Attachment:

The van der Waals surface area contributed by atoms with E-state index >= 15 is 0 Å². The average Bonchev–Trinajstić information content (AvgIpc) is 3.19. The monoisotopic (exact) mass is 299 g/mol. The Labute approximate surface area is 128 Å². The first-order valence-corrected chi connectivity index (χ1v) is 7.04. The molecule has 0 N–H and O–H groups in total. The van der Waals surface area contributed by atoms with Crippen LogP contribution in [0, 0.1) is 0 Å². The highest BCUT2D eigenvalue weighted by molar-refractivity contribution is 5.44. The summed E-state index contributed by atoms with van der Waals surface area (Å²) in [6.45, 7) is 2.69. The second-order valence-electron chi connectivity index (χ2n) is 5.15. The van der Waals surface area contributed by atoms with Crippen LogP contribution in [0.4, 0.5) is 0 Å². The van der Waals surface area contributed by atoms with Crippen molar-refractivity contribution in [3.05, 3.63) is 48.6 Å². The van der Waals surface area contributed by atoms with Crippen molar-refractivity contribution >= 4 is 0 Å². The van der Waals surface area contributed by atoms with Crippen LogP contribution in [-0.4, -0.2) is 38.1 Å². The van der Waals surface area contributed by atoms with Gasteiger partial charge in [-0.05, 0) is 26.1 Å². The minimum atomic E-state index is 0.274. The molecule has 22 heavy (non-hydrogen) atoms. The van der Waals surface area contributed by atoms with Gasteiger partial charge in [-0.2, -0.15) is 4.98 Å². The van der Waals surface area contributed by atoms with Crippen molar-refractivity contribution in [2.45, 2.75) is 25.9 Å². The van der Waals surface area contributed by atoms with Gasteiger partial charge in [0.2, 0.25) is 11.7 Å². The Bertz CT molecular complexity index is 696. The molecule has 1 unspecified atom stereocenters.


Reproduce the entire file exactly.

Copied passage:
The van der Waals surface area contributed by atoms with E-state index >= 15 is 0 Å². The average Bonchev–Trinajstić information content (AvgIpc) is 3.19. The monoisotopic (exact) mass is 299 g/mol. The Labute approximate surface area is 128 Å². The first-order valence-corrected chi connectivity index (χ1v) is 7.04. The molecule has 0 N–H and O–H groups in total. The van der Waals surface area contributed by atoms with Crippen LogP contribution in [0, 0.1) is 0 Å². The highest BCUT2D eigenvalue weighted by molar-refractivity contribution is 5.44. The summed E-state index contributed by atoms with van der Waals surface area (Å²) in [6.45, 7) is 2.69. The second-order valence-electron chi connectivity index (χ2n) is 5.15. The van der Waals surface area contributed by atoms with Crippen LogP contribution in [0.4, 0.5) is 0 Å². The van der Waals surface area contributed by atoms with Crippen molar-refractivity contribution in [3.05, 3.63) is 48.6 Å². The van der Waals surface area contributed by atoms with Crippen molar-refractivity contribution >= 4 is 0 Å². The van der Waals surface area contributed by atoms with Crippen LogP contribution in [-0.4, -0.2) is 38.1 Å². The van der Waals surface area contributed by atoms with Gasteiger partial charge in [-0.05, 0) is 26.1 Å². The minimum atomic E-state index is 0.274. The molecule has 22 heavy (non-hydrogen) atoms. The van der Waals surface area contributed by atoms with Gasteiger partial charge in [-0.2, -0.15) is 4.98 Å². The van der Waals surface area contributed by atoms with Crippen molar-refractivity contribution in [2.45, 2.75) is 25.9 Å². The van der Waals surface area contributed by atoms with Gasteiger partial charge in [0.2, 0.25) is 11.7 Å². The Bertz CT molecular complexity index is 696. The molecule has 1 unspecified atom stereocenters.